Geospatial information and 3D modelling of spatially-complex cliff ledges used by breeding seabirds

Credit: Elspeth Kenny and Jamie Thompson

Nest site selection is an important component of reproductive success of many birds, amphibians and reptiles. This behaviour is defined as the placement of eggs by a female in a non-random site within a particular habitat. Characteristics of the nest site determine how well the egg is protected against predators and extreme weather, and how well the egg is physically supported – holding the egg in place and preventing it from rolling away.

Many breeding colonies of common guillemots (Uria aalge) use narrow, sloped cliff ledges to lay their eggs and do not construct a nest. The stability of their eggs against rolling down a slope or off the cliff ledge is likely dependant on microhabitat surface features and the shape of the egg. Egg shape of common guillemots is thought to show strong repeatability within individuals, and thus, egg shape may be considered by females when selecting an appropriate nest site.

Many eggs are tucked next to a wall or in a depression to prevent them from rolling away. Credit: Jamie Thompson.

Research project

In this study, we evaluated whether variation in egg shape influenced nest microhabitat choice of female common guillemots on Skomer Island in Wales. We anticipated that birds that typically lay rounder eggs, will prefer surface features that promote stability (reduce movement) of the egg. Surfaces with higher stability will have higher surface complexity, reduced slope, depressions, and presence of physical barriers like walls and pebbles. 

Over 2000 photographs were taken of two cliff-ledges during the peak of the breeding season, after eggs were laid. We used markers to identify where eggs were laid. Large scale bars were randomly placed on the ledge to scale the 3D models during post-processing.

Breeding cliff ledges were photographed to create high-resolution 3D models. This photo shows labelled markers placed next to each egg, before the egg was temporarily removed to image the surface. Credit: Jamie Thompson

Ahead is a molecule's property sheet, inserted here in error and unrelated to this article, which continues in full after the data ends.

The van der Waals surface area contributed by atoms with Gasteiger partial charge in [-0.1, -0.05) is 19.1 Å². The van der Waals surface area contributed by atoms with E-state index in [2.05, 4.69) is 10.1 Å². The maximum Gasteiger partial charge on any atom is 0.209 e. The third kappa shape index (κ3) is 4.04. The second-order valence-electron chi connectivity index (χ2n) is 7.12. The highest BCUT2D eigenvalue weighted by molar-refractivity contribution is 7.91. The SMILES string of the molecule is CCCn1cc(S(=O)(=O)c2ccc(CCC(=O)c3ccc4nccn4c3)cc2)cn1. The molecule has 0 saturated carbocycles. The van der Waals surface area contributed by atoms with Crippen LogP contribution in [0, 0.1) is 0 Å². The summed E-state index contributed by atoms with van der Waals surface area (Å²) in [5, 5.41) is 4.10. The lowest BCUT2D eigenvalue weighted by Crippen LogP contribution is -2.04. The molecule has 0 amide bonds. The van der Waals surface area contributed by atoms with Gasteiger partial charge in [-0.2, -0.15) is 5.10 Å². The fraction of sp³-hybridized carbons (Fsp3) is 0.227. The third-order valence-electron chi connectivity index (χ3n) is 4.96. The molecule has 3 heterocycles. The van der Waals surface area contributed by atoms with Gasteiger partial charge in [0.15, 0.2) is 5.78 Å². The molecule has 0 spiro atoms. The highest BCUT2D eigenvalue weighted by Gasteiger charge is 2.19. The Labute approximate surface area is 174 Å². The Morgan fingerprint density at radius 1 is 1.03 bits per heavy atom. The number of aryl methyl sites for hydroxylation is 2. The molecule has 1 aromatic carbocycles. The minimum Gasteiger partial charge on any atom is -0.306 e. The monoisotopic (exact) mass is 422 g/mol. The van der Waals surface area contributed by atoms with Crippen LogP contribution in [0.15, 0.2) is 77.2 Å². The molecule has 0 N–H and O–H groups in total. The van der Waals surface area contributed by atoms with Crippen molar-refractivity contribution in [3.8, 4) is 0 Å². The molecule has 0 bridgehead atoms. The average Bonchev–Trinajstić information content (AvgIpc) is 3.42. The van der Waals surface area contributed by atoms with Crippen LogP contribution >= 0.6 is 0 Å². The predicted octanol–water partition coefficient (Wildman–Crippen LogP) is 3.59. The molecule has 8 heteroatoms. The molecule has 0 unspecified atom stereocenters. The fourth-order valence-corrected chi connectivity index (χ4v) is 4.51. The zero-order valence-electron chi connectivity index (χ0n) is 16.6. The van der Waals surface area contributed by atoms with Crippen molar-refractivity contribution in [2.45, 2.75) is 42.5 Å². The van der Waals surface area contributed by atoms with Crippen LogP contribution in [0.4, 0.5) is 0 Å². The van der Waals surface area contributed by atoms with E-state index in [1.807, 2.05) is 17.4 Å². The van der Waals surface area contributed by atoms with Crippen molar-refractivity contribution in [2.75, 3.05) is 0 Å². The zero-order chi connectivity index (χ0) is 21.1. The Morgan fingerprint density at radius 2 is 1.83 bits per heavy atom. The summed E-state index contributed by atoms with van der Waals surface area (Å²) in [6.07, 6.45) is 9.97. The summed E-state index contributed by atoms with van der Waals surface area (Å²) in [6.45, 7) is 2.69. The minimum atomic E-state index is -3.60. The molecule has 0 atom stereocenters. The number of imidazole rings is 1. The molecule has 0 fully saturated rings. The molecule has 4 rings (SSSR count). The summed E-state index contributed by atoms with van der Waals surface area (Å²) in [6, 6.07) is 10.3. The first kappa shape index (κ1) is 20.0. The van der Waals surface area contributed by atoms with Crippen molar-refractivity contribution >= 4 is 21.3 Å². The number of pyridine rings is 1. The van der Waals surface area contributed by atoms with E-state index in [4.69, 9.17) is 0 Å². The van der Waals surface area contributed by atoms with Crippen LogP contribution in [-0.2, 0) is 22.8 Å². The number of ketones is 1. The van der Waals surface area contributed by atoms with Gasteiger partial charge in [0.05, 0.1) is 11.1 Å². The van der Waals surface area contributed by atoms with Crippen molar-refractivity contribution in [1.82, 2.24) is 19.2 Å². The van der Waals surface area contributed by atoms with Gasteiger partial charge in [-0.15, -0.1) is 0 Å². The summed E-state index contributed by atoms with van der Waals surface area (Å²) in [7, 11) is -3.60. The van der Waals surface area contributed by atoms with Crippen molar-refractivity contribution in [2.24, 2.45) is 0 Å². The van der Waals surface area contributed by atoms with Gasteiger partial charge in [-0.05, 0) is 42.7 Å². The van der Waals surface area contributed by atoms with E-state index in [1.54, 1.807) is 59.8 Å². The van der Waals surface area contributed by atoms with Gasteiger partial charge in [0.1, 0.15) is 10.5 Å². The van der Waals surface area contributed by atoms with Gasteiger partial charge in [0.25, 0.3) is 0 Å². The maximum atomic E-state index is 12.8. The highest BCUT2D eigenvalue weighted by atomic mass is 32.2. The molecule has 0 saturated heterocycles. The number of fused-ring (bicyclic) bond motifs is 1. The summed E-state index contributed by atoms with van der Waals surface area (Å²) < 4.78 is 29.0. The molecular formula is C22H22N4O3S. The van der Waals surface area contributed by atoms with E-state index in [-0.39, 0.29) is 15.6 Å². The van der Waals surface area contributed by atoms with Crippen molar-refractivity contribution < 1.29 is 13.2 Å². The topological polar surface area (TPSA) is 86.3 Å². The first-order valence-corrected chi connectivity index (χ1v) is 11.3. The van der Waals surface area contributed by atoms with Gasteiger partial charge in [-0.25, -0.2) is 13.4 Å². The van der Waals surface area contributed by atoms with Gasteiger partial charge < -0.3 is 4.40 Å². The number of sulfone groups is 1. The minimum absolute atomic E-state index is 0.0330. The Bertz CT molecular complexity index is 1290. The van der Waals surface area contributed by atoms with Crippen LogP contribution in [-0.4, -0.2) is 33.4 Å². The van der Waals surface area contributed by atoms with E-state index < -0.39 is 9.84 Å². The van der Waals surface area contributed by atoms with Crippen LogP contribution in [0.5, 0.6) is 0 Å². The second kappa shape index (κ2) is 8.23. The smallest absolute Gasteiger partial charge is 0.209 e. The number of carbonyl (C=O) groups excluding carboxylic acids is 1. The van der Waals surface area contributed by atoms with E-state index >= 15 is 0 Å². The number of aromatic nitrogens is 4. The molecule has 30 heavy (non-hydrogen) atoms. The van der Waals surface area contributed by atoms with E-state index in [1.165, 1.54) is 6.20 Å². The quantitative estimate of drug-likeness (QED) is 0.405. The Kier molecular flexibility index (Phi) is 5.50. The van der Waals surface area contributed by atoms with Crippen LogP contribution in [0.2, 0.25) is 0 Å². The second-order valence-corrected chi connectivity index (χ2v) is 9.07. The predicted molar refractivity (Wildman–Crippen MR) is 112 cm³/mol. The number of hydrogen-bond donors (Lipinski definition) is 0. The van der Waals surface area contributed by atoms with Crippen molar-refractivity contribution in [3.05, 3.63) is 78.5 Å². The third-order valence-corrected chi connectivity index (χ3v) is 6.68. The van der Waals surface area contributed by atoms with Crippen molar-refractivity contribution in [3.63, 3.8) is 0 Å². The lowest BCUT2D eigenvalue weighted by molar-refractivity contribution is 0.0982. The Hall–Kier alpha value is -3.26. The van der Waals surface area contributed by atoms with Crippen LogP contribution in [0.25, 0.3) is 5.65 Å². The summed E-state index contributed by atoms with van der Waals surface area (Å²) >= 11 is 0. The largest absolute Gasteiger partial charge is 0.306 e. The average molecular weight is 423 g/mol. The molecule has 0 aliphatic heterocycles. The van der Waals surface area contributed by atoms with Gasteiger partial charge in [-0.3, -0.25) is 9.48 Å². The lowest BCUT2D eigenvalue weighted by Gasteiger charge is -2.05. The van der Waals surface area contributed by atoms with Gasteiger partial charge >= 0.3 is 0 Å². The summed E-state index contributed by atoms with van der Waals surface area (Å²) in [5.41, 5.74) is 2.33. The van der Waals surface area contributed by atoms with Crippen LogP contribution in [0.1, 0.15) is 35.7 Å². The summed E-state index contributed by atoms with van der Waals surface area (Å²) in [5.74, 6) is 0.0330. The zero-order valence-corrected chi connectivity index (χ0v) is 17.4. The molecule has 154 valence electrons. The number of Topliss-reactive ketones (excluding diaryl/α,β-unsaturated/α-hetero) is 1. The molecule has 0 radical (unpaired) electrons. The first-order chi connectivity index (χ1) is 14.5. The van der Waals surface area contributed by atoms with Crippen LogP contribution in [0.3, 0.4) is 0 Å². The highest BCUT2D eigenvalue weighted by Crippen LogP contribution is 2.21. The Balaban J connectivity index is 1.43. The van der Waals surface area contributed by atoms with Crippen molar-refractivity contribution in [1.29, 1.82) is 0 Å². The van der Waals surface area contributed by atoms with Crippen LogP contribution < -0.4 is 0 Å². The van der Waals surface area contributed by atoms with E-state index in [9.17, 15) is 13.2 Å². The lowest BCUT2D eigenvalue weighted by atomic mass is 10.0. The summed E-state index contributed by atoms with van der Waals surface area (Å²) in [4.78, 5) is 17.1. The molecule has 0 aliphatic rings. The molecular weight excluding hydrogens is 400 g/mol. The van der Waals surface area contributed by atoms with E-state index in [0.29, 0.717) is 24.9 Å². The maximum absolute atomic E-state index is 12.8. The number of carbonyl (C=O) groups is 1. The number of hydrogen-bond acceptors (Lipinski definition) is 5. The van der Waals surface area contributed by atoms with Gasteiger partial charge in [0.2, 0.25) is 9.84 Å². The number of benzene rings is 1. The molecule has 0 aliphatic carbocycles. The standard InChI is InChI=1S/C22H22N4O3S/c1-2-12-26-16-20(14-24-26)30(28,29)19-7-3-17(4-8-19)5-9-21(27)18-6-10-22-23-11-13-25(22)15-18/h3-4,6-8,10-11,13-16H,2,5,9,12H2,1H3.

Large grid markers were placed randomly on the site so I could get an accurate scale during post-processing.

All photographs were imported into photogrammetry software (Agisoft photoscan) to generate high-resolution 3D models of each cliff-ledge. To quantify spatial properties of the rocky nest surface, a digital elevation model (DEM) measuring 10 x 10 cm per nest site was created from the dense point cloud. The DEM represents the model surface (topography) as a regular grid of interpolated elevation data.

Example of digital elevation model of surface created with Agisoft Photoscan. The blue boxes are separate photographs that are stitched together. The green object in the centre is an easter egg from Germany, where the first trials were conducted.

Five spatial parameters were to describe the surface tomography of bird nest sites: slope (steepness of terrain), aspect (direction the slope faces), curvature (slope of the slope, or derivative of the surface), roughness and relative depth. Slope and aspect were used to identify the direction and extent to which an egg was at greatest risk of rolling from the nest site. Curvature was used to identify convex surfaces, like ridges, that are more exposed but allow water and bird faeces to drain to other surfaces, and concave surfaces, like depressions, that are generally more sheltered but receive drainage from other areas. Rough surfaces exert greater friction, therefore, will slow down the progress of a rolling egg once it is already in motion. Spatial parameters were obtained using ArcGIS and SAGA GIS.

This manuscript is currently being prepared, so please stay tuned.


Attard MRG, Thompson J, Mallison H and Birkhead T (In prep) Geospatial information and 3D modelling of spatially-complex cliff ledges used by Common guillemots (Uria aalge)